Computing the Face Syntax of Social Communication

Lead Research Organisation: University of Glasgow
Department Name: School of Psychology

Abstract

One of the most important tools for social communication is the face. With its complex structure comprising variations of movements (expressions), morphology (shape/structure) and complexion (colour/texture) it can elicit myriad social judgements and be used manipulate the sender's message. Yet, little is known about how these face signals are composed and perceived because the face is a highly complex visual stimulus. Here, we will address this knowledge gap by exploring the syntactical basis of face signalling using innovative methods that combine social/cultural psychology, 3D dynamic computer graphics, vision science psychophysical methods, and mathematical psychology. Our aim is to deliver new fundamental knowledge of face signalling and a new theoretical framework of face signalling. In addition, we aim to transfer this syntax to social robots because virtual agents are it becoming increasingly important part of human communication in today's society. By transferring psychological knowledge of face signals to social robots we anticipate that our results will improve human-robot interacts, with tremendous opportunities to impact real-life scenarios such as in schools or for the elderly.

Publications

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Studentship Projects

Project Reference Relationship Related To Start End Student Name
ES/P000681/1 01/10/2017 30/09/2027
1944569 Studentship ES/P000681/1 01/10/2017 31/10/2021 Laura Hensel
 
Description Through mapping the specific facial features (e.g., changes in different areas of the face) associated with each of four trait dimensions (dominant-submissive, competent-incompetent, trustworthy-untrustworthy, warm-cold), we built a library of common and unique features between these traits, showing that while some of them may overlap, they cannot be equated. Not only do these findings have implications for social trait-perception theories but they can have wider reaching impact, for example, in social robotics where faces need to convey specific traits to engage the human user. In addition, this work has honed my skills in data-driven methods and handling high-dimensional data-sets (each face's features are described by 30,000+ 3D shape vertices). Our findings also open up the question about the minimal amount of trait-specific facial information necessary for a given trait to be perceived. In addition, we can now add to the literature on the overgeneralisation of emotional expressions to social trait perception (e.g., happy looking faces are perceived as trustworthy/warm) through statistically modelling the overlap between different trait features and emotional expression features in the same 3D face space.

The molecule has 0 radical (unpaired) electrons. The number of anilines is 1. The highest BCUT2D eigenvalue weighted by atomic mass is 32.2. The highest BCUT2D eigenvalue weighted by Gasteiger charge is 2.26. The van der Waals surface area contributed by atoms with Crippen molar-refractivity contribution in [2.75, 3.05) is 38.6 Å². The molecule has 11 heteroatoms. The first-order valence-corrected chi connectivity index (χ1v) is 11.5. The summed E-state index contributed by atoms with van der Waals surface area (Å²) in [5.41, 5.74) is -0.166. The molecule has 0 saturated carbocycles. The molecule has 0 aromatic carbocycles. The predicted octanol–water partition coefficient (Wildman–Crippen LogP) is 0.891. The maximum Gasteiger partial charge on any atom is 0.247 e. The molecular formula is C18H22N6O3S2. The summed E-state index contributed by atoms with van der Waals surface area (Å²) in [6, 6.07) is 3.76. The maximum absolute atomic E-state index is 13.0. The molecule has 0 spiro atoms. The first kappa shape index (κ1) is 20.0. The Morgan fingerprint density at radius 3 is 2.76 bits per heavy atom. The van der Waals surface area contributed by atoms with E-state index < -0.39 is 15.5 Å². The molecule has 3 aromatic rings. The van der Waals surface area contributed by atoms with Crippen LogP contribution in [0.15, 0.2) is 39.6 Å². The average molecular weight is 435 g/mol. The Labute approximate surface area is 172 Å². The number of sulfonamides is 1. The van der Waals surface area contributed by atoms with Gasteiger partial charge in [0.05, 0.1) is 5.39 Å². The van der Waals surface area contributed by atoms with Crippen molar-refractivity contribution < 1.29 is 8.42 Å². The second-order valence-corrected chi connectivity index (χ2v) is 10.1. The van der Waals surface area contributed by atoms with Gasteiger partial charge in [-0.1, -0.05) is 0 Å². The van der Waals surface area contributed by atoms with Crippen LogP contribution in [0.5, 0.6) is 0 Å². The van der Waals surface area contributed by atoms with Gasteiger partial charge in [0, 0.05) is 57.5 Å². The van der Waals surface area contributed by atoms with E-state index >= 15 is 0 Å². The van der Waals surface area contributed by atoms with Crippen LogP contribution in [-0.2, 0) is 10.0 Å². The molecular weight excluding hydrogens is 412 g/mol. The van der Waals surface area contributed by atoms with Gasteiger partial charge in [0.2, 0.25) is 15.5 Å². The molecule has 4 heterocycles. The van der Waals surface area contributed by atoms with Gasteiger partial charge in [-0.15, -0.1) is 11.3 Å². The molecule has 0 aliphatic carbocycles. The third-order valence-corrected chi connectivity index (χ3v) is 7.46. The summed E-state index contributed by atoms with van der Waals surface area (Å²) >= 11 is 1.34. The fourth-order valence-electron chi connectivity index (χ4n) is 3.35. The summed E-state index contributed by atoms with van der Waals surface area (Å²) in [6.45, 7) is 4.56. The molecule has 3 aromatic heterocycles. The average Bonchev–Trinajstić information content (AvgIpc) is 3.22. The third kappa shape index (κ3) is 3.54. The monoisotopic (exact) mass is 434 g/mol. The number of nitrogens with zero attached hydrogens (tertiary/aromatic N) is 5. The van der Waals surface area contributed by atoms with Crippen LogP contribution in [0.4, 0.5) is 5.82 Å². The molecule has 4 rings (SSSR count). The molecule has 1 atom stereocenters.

Exploitation Route The most direct and significant impact of this work is that on the field of social robotics. Social robots interact with human users on a daily basis and need to be equipped with facial features that helps engage the user and allows for natural interaction. The next step towards this, is to implement our social trait features on the social robot head Furhat and investigate how this changes interactions between the social robot and the user. We will do this in collaboration with Furhat Robotics, Sweden.
In the research domain, these results inform western theories of social trait perception and may now be investigated in a broader cultural context as well as different social settings.
Sectors Communities and Social Services/Policy,Digital/Communication/Information Technologies (including Software),Electronics

 
Description Nuffield Student Placement 
Form Of Engagement Activity Participation in an open day or visit at my research institution
Part Of Official Scheme? No
Geographic Reach Regional
Primary Audience Schools
Results and Impact We hosted 2 pupils during their Nuffield Student placement in our lab. They both were actively involved in our ongoing research, gaining insight into the research process from conception to execution and analysis.
Year(s) Of Engagement Activity 2018,2019
 
Description Pint of Science 
Form Of Engagement Activity Participation in an activity, workshop or similar
Part Of Official Scheme? No
Geographic Reach Local
Primary Audience Public/other audiences
Results and Impact Pint of Science is a nation wide event hosted every year in Glasgow. Between 100 and 200 audience members of the general public attended the specific event which I helped organise. This included talks by scientists from around Glasgow, knowledge games, and discussions with the audience.
Year(s) Of Engagement Activity 2019